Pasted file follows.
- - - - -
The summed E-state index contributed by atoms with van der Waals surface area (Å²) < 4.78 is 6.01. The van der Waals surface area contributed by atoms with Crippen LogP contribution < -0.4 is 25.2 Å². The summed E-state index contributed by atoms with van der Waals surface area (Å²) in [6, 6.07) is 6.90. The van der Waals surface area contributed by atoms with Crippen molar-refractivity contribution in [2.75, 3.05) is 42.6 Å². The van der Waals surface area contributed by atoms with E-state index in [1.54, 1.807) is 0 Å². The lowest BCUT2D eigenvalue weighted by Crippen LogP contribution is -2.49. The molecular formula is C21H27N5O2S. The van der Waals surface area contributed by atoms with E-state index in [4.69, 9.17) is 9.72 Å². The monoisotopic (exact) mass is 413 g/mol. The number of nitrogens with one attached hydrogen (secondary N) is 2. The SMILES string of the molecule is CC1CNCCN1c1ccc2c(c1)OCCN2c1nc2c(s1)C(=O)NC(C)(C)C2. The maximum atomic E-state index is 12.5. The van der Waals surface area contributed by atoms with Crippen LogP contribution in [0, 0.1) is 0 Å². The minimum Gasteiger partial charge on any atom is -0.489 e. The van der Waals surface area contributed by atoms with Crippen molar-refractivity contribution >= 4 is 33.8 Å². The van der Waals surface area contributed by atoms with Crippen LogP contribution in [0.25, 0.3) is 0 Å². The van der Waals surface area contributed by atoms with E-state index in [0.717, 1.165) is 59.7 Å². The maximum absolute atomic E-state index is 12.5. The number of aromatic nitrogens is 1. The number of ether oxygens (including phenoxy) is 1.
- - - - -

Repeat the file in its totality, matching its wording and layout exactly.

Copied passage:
The summed E-state index contributed by atoms with van der Waals surface area (Å²) < 4.78 is 6.01. The van der Waals surface area contributed by atoms with Crippen LogP contribution < -0.4 is 25.2 Å². The summed E-state index contributed by atoms with van der Waals surface area (Å²) in [6, 6.07) is 6.90. The van der Waals surface area contributed by atoms with Crippen molar-refractivity contribution in [2.75, 3.05) is 42.6 Å². The van der Waals surface area contributed by atoms with E-state index in [1.54, 1.807) is 0 Å². The lowest BCUT2D eigenvalue weighted by Crippen LogP contribution is -2.49. The molecular formula is C21H27N5O2S. The van der Waals surface area contributed by atoms with E-state index in [4.69, 9.17) is 9.72 Å². The monoisotopic (exact) mass is 413 g/mol. The number of nitrogens with one attached hydrogen (secondary N) is 2. The SMILES string of the molecule is CC1CNCCN1c1ccc2c(c1)OCCN2c1nc2c(s1)C(=O)NC(C)(C)C2. The maximum atomic E-state index is 12.5. The van der Waals surface area contributed by atoms with Crippen LogP contribution in [0, 0.1) is 0 Å². The minimum Gasteiger partial charge on any atom is -0.489 e. The van der Waals surface area contributed by atoms with Crippen molar-refractivity contribution >= 4 is 33.8 Å². The van der Waals surface area contributed by atoms with Crippen LogP contribution in [0.25, 0.3) is 0 Å². The van der Waals surface area contributed by atoms with E-state index in [0.717, 1.165) is 59.7 Å². The maximum absolute atomic E-state index is 12.5. The number of aromatic nitrogens is 1. The number of ether oxygens (including phenoxy) is 1.